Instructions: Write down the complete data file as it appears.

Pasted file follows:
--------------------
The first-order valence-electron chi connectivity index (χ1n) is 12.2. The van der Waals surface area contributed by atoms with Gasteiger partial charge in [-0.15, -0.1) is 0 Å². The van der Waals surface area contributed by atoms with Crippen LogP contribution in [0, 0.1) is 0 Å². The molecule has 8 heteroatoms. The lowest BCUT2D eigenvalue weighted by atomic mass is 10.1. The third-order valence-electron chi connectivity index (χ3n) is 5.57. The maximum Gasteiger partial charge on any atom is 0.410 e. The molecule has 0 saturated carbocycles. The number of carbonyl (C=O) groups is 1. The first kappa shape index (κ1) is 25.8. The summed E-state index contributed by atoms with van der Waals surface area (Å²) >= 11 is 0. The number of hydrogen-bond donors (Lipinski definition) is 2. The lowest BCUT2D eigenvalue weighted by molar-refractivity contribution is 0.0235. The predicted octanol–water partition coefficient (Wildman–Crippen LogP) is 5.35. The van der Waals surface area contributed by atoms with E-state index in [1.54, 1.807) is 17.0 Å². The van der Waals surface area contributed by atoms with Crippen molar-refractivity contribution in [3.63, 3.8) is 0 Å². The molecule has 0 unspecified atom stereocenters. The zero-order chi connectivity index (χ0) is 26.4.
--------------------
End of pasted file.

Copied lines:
The first-order valence-electron chi connectivity index (χ1n) is 12.2. The van der Waals surface area contributed by atoms with Gasteiger partial charge in [-0.15, -0.1) is 0 Å². The van der Waals surface area contributed by atoms with Crippen LogP contribution in [0, 0.1) is 0 Å². The molecule has 8 heteroatoms. The lowest BCUT2D eigenvalue weighted by atomic mass is 10.1. The third-order valence-electron chi connectivity index (χ3n) is 5.57. The maximum Gasteiger partial charge on any atom is 0.410 e. The molecule has 0 saturated carbocycles. The number of carbonyl (C=O) groups is 1. The first kappa shape index (κ1) is 25.8. The summed E-state index contributed by atoms with van der Waals surface area (Å²) >= 11 is 0. The number of hydrogen-bond donors (Lipinski definition) is 2. The lowest BCUT2D eigenvalue weighted by molar-refractivity contribution is 0.0235. The predicted octanol–water partition coefficient (Wildman–Crippen LogP) is 5.35. The van der Waals surface area contributed by atoms with E-state index in [1.54, 1.807) is 17.0 Å². The van der Waals surface area contributed by atoms with Crippen molar-refractivity contribution in [3.63, 3.8) is 0 Å². The molecule has 0 unspecified atom stereocenters. The zero-order chi connectivity index (χ0) is 26.4.